Caspari was a member of Samuel Hahnemann‘s Provers Union, and he was the compiler of the first homeopathic pharmacopoeia in 1825, and he wrote the Homeopathic Domestic Physician which included a chapter on mesmerism. Herbert Mayo was enthusiastic about mesmerism, and he invented a Odometer to prove its effects, and Carl Gottlob Caspari was his assistant in these experiments.
Carl Gottlob Caspari was the son of a village minister at Zschorlau, near Delitzsch. He studied and graduated at Leipzic.
He was the grandson of the Prof. D. Schott. In 1822 he delivered a course of lectures on practical surgery, to the students at Leipsic, being at the same time attracted to the teachings of Samuel Hahnemann.
Won by these unchangeable principles, he relinquished a brilliant future in a celebrated school for a place, perhaps obscure, with those who were subject to ridicule. After serious studies he published a work entitled My Observations Upon Homeopathy. He sought to reconcile the two doctrines. Having friends in both camps he attempted an impossible amalgamation between homeopathy and allopathy.
Surgery had been his favorite study, and his first researches into homeopathy were to determine the reciprocal influence of this branch on the two parties in the art of healing. He published many memoirs upon the subject. He believed that surgery and medicine need no longer be divided, but that with the aid of homeopathy surgical diseases could be more successfully treated.
Rather than disturb his researches he refused the Chair of Homeopathy at the University of Cracow, offered at the suggestion of the Consul General at Leipsic by the Russian Secretary of State, M. de Freigang.
Caspari especially excelled in didactic writings. He was actively engaged in his literary work at Leipsic when, sometime iii the beginning of the year 1828, he was attacked with the Smallpox, during an epidemic, and, being delirious, during the absence of his nurse he got hold of a loaded gun with which he shot himself through the head. This painful accident happened on February 15, 1828.
Caspari during the latter part of his life relinquished his notions regarding the union of the allopathic and homeopathic schools and became a zealous homeopath.
It is said that Samuel Hahnemann didn’t like him. and this amalgamation plan (between homeopaths and allopaths) is cited to account for this dislike. He was at the time of his death abort thirty years of age.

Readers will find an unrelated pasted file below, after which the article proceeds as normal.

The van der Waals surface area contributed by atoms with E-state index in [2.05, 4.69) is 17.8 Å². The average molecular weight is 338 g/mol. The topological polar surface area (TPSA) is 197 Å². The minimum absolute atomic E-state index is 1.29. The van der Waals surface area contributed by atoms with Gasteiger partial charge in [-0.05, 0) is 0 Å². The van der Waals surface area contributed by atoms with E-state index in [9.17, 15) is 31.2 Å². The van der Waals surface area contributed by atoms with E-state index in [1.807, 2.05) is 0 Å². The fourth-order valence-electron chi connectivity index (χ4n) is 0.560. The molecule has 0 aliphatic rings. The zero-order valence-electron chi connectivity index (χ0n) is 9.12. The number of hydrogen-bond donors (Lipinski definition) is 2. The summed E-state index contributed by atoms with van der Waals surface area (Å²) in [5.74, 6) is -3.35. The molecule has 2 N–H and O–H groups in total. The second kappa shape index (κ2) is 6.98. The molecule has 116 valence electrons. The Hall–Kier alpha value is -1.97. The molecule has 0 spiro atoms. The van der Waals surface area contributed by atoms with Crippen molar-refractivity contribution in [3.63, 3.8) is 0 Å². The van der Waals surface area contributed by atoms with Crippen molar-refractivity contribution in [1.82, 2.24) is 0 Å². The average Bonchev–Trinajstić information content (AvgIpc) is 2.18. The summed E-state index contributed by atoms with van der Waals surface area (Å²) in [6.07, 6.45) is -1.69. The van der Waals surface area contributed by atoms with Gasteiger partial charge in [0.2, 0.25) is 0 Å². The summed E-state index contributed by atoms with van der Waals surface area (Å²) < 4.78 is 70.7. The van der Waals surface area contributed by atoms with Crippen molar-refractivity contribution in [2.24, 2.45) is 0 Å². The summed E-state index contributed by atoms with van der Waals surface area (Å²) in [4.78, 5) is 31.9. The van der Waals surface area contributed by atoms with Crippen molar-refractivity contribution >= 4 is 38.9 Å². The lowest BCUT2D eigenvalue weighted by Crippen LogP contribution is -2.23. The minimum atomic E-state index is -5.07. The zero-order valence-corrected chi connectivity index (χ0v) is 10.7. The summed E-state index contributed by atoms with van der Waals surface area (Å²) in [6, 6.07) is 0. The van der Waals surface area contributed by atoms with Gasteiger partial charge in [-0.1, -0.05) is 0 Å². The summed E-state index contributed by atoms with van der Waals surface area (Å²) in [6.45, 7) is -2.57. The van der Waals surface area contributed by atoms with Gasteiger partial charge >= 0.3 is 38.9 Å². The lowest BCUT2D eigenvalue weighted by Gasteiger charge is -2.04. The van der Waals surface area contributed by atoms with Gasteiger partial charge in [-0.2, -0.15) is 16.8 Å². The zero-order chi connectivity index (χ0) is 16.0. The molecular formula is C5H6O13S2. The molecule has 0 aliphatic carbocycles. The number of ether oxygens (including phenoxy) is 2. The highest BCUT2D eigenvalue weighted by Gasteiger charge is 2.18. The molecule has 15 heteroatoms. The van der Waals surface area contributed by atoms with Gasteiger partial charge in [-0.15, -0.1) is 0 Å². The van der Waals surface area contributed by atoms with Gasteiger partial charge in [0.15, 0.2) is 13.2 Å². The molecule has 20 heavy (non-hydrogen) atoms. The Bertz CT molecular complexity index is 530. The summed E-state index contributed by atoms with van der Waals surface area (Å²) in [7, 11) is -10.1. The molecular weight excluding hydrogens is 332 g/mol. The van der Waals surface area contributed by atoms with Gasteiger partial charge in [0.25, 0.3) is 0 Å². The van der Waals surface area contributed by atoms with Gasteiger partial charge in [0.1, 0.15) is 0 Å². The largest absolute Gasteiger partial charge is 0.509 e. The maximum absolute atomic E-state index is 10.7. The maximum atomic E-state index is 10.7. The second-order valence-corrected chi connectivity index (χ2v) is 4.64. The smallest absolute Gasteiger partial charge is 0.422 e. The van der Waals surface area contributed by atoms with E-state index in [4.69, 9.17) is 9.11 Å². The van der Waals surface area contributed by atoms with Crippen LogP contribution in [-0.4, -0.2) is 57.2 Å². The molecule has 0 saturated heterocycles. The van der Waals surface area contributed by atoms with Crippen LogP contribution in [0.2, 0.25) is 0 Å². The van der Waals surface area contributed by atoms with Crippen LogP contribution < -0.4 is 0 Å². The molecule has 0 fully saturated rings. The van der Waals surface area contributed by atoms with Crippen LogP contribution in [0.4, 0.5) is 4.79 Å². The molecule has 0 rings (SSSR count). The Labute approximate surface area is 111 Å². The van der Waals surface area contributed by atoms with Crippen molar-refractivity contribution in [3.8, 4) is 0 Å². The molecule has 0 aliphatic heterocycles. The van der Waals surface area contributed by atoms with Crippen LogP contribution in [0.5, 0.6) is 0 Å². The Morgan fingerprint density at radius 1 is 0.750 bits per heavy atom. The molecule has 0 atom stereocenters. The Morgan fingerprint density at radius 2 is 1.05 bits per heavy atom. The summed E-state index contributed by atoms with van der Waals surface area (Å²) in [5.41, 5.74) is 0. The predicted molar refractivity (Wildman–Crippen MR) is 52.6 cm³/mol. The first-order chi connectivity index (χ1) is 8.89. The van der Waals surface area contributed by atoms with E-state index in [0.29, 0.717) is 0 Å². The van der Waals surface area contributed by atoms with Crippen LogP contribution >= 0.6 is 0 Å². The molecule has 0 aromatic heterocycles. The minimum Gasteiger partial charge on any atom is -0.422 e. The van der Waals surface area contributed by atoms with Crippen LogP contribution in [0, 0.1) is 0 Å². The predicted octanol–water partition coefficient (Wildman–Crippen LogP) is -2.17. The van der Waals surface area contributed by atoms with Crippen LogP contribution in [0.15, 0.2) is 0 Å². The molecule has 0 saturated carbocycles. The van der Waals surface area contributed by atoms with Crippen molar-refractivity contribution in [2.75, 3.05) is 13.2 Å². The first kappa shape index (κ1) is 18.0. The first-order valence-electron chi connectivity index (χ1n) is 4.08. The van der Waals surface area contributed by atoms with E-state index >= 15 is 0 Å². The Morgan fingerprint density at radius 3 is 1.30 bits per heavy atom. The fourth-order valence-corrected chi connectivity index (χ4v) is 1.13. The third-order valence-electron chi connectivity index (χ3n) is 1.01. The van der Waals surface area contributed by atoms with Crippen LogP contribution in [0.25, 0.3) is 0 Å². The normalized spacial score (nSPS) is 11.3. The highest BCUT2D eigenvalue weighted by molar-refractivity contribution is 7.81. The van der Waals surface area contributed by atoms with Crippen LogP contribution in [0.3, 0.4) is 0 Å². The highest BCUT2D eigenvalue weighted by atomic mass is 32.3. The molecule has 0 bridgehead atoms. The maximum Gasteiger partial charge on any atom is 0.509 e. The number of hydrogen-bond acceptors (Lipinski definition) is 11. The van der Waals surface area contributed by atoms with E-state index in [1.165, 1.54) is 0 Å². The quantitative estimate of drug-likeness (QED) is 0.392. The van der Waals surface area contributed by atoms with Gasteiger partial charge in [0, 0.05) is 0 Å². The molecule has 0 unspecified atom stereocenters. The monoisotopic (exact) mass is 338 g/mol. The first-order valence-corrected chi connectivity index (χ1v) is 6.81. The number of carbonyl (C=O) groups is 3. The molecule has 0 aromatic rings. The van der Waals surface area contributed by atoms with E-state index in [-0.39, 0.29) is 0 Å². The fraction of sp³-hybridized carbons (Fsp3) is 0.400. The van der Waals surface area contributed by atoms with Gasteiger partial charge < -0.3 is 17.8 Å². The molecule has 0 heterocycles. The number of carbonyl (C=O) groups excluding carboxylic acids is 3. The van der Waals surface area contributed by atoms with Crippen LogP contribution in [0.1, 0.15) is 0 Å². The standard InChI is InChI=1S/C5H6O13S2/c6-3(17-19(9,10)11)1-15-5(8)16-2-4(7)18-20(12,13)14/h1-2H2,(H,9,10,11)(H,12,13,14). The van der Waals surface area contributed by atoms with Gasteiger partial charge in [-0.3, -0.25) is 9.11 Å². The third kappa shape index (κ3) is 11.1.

Pierre Augustus Rapou says of Caspari, that he had made electricity in connection with homeopathic therapeutics a special study. He had designed to write a monograph upon the subject, but the multiplicity of his other literary labors prevented it…
“From all that has been said it is evident enough that Caspari was a man of intellect and great attainments, and would have rendered homeopathy many an essential service.”
Franz Hartmann explains: “At this time (1826) two men were living whose premature death was a sad loss to homeopathy, for both were gifted men, and their works testify that their powers of mind were such as the Creator entrusts to but few.
“I refer to Dr Caspari and Carl Georg Christian Hartlaub concerning whom I can give no information except as regards their scientific character, for of their lives I knew but little.
“Dr. Caspari was the son of a very estimable country pastor, residing at Zschorlau near Delitsch, whose strictly religious character seems to have been inherited by his son, in whom it might have produced all overexcitement (though in this I may be mistaken), which rendered hint not quite accessible by everyone; I must, at least, infer from his general deportment that he was possessed of all insufferable haughtiness, which seemed to be based upon a fancy that he was exalted above all others.
“I cheerfully acknowledge, however, that I might have seen more than really existed, and perhaps this false observation is to be attributed to my snail house nature, the cause of which might have been found in my limited pecuniary means; but thus far my judgement was perfectly correct, that Caspari labored under an intellectual over-excitement, which manifested itself in eccentricities during his last sickness, and was, in fact, the occasion of his death.
“Caspari accomplished much at a time when homeopathy needed perfecting in every direction; it matters not whether he was incited to undertake his many labors spontaneously, or upon the suggestion of others, it is enough that he always comprehended his subject justly and enriched the science by its development.
“Thus he felt deeply, with all homeopaths then living, that the rapid spread of the new system among the people must depend upon the degree in which it enlisted the sympathy of the public.
“Fully possessed of this conviction he undertook the preparation of his work upon Homeopathic Domestic Physician, in which he accomplished his purpose in a manner which leaves nothing more to be desired.
“Thus Caspari, by the preparation of his Dispensatory, occasioned the publication of the present Homeopathic Pharmacopoeia. And who knows whether by his proving of Carbo vegetabilis he might not have excited Samuel Hahnemann to undertake the proving of both the charcoals. I am not quite positive as regards this last fact, but remember that Samuel Hahnemann was at one time quite angry at Caspari and cannot tell whether it was because he was always displeased with those who anticipated him.